"Obviously they had it choreographed to restart really well," Stenhouse said. "They definitely did their homework. They used to not qualify very good, and obviously they've went to work on their speedway cars. Their cars are just really fast. They were committed to working together and blocking people at the right time. Those four were just getting away. It was pretty impressive to watch."
SHR competition director Greg Zipadelli said the effort started after Dover when the drivers were urged to work together at Talladega as teammates.
"Last week we didn't do a great job executing as a group," Zipadelli said. "We just talked a lot about it. I just think everybody said, `We need to help each other, work together, show everybody that we are teammates.' I felt like our cars were strong enough that if we did that, we would have a very strong day."
Busch faded to 14th and Harvick wound up 28th - a disappointing end because SHR was poised for a 1-2-3-4 finish before the race went to overtime. But the team understood how dominant it had been all day and fortunate it was to leave Talladega with one driver locked into the next round of the playoffs and the other three still in contention.
The playoff field will be trimmed from 12 drivers to eight after next week's race at Kansas Speedway.
"Mine sputtered there on the fuel pressure and it dropped down in the red and they did the right thing of coming in and pitting and not taking a chance," Harvick said. "You just need to put yourself in a position to where you're good for next week, just glad that one of our cars won, and happy for Aric."
The four drivers in danger of elimination next week at Kansas are Brad Keselowski, his Team Penske teammate Ryan Blaney, Kyle Larson and Bowman.
FUEL WOES: Keselowski was in good shape and trying to organize the pack of traffic to make a run at the SHR cars until the late caution stretched his fuel window. He ran out of gas on the final lap, fell to 27th and now can be eliminated from the playoffs. He had won three consecutive races last month to move into title contention.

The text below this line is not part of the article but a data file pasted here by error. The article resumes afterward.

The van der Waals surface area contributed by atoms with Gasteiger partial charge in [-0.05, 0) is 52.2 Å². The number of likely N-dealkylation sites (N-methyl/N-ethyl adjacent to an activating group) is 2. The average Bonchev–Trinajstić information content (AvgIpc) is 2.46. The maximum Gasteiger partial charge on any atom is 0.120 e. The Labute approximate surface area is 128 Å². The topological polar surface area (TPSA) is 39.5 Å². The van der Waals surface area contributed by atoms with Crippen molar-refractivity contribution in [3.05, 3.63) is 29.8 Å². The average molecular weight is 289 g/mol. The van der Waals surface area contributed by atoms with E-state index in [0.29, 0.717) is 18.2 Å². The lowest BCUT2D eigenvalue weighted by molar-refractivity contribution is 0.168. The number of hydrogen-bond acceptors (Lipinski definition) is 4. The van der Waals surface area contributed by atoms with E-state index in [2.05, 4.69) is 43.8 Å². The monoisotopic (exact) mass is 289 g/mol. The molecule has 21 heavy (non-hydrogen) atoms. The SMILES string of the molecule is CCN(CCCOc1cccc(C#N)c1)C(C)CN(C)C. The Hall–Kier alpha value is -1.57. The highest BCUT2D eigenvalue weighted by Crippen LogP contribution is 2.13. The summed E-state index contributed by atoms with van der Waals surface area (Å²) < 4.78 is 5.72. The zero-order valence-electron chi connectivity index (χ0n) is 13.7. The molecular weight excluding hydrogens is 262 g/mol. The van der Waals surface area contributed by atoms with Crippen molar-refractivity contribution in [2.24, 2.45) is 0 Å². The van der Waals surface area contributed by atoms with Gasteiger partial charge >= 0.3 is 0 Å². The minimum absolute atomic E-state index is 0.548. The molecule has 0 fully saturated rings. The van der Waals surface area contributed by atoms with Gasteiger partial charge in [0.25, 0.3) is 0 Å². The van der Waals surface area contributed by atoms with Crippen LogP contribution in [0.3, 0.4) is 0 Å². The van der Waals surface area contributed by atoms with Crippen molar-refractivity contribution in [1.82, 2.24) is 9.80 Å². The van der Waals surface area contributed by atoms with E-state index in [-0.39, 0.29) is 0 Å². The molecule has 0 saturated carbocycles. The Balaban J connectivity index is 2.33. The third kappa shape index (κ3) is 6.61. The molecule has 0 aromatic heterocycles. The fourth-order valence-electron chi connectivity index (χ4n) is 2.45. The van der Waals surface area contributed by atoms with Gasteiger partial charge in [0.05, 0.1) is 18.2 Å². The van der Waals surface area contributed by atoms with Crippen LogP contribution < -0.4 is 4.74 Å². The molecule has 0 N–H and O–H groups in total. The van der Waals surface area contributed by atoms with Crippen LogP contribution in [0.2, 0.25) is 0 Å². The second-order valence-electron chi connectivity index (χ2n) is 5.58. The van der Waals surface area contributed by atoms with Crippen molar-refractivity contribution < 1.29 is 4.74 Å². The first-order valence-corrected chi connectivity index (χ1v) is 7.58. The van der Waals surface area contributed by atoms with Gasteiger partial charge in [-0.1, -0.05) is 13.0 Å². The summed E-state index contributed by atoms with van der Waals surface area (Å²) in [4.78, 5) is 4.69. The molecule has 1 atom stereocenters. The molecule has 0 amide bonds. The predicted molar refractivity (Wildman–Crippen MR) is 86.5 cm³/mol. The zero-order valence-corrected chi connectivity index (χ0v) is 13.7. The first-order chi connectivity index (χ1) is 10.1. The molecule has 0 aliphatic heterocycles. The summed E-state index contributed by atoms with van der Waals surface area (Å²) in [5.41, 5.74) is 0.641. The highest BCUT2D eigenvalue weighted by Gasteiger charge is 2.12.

He felt his chance at the win, prior to running out of gas, was harmed by Bowman's driving in the pack.
"He was in there and he was kind of banzai, win at all costs, and just kept making moves that killed everybody else and didn't help himself," Keselowski said. "Without that we were kind of shot. I kept trying to get my teammates with me and every time we about got lined up, somebody would bonsai them and we just couldn't do anything."
Busch was steamed about two NASCAR calls late in the race. First, drivers were forced to burn fuel during a long cleanup period under caution before overtime. Then, no caution was called on the final overtime lap for a wreck in the first turn. Busch ran out of gas in the final turn.
"There were two missed calls by NASCAR at the end," he said. "Why do we have an extra yellow flag lap is beyond me. The track was ready to go. At the end, once we crossed the white flag and there is a wreck and an ambulance needs to be dispatched, I've been on the other side of that where I was racing coming back to win the race and they said, `Well we had to dispatch an ambulance.' There was two cars dead in the water down there. It's a human call. There's rules that need to be stricter at the end of these races."
NASCAR said in a statement the caution in overtime was not called because "all cars were able to either roll off under their own power or signal they were clear. As always, we make every effort to end under green for our fans in the stands and at home, which we did."
UP NEXT: The elimination race of the second round of the playoffs, at Kansas Speedway, where Kevin Harvick won in May and Martin Truex Jr. won last October. Harvick, Truex and Kyle Busch have combined to win the last five races at Kansas.
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Updated October 14, 2018